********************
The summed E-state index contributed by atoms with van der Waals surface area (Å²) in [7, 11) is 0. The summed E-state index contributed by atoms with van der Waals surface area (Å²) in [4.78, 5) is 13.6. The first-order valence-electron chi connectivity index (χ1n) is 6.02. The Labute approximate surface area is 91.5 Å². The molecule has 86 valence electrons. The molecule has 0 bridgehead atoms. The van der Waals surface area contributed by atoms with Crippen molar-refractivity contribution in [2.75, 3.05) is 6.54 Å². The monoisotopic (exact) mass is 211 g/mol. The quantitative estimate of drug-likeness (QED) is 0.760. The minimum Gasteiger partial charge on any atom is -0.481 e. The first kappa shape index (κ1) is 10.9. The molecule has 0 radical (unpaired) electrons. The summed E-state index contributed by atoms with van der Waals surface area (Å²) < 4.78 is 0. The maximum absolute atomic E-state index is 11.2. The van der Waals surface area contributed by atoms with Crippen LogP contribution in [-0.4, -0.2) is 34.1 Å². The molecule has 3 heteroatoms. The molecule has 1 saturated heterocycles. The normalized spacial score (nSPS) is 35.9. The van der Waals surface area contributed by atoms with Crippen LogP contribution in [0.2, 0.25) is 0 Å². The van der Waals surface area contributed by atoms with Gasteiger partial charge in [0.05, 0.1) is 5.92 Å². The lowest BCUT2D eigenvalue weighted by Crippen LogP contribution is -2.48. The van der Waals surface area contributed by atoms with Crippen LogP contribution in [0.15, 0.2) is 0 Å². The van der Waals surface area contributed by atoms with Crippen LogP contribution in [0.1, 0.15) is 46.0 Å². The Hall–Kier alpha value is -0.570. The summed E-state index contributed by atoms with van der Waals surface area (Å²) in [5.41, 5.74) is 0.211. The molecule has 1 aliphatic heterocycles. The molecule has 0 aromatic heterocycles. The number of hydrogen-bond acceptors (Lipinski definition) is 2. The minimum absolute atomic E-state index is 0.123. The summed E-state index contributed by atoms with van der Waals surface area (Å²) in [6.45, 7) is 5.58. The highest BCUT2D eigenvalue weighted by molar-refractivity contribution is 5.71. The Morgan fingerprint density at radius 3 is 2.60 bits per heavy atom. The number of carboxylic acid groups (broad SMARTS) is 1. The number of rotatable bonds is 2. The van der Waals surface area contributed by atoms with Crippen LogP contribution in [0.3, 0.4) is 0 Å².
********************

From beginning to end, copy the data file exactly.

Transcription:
The summed E-state index contributed by atoms with van der Waals surface area (Å²) in [7, 11) is 0. The summed E-state index contributed by atoms with van der Waals surface area (Å²) in [4.78, 5) is 13.6. The first-order valence-electron chi connectivity index (χ1n) is 6.02. The Labute approximate surface area is 91.5 Å². The molecule has 86 valence electrons. The molecule has 0 bridgehead atoms. The van der Waals surface area contributed by atoms with Crippen molar-refractivity contribution in [2.75, 3.05) is 6.54 Å². The monoisotopic (exact) mass is 211 g/mol. The quantitative estimate of drug-likeness (QED) is 0.760. The minimum Gasteiger partial charge on any atom is -0.481 e. The first kappa shape index (κ1) is 10.9. The molecule has 0 radical (unpaired) electrons. The summed E-state index contributed by atoms with van der Waals surface area (Å²) < 4.78 is 0. The maximum absolute atomic E-state index is 11.2. The van der Waals surface area contributed by atoms with Crippen LogP contribution in [-0.4, -0.2) is 34.1 Å². The molecule has 3 heteroatoms. The molecule has 1 saturated heterocycles. The normalized spacial score (nSPS) is 35.9. The van der Waals surface area contributed by atoms with Crippen LogP contribution in [0.2, 0.25) is 0 Å². The van der Waals surface area contributed by atoms with Gasteiger partial charge in [0.05, 0.1) is 5.92 Å². The lowest BCUT2D eigenvalue weighted by Crippen LogP contribution is -2.48. The van der Waals surface area contributed by atoms with Crippen LogP contribution in [0.15, 0.2) is 0 Å². The van der Waals surface area contributed by atoms with Crippen LogP contribution in [0.1, 0.15) is 46.0 Å². The Hall–Kier alpha value is -0.570. The summed E-state index contributed by atoms with van der Waals surface area (Å²) in [5.41, 5.74) is 0.211. The molecule has 1 aliphatic heterocycles. The molecule has 0 aromatic heterocycles. The number of hydrogen-bond acceptors (Lipinski definition) is 2. The minimum absolute atomic E-state index is 0.123. The summed E-state index contributed by atoms with van der Waals surface area (Å²) in [6.45, 7) is 5.58. The highest BCUT2D eigenvalue weighted by molar-refractivity contribution is 5.71. The Morgan fingerprint density at radius 3 is 2.60 bits per heavy atom. The number of carboxylic acid groups (broad SMARTS) is 1. The number of rotatable bonds is 2. The van der Waals surface area contributed by atoms with Crippen LogP contribution in [0.3, 0.4) is 0 Å².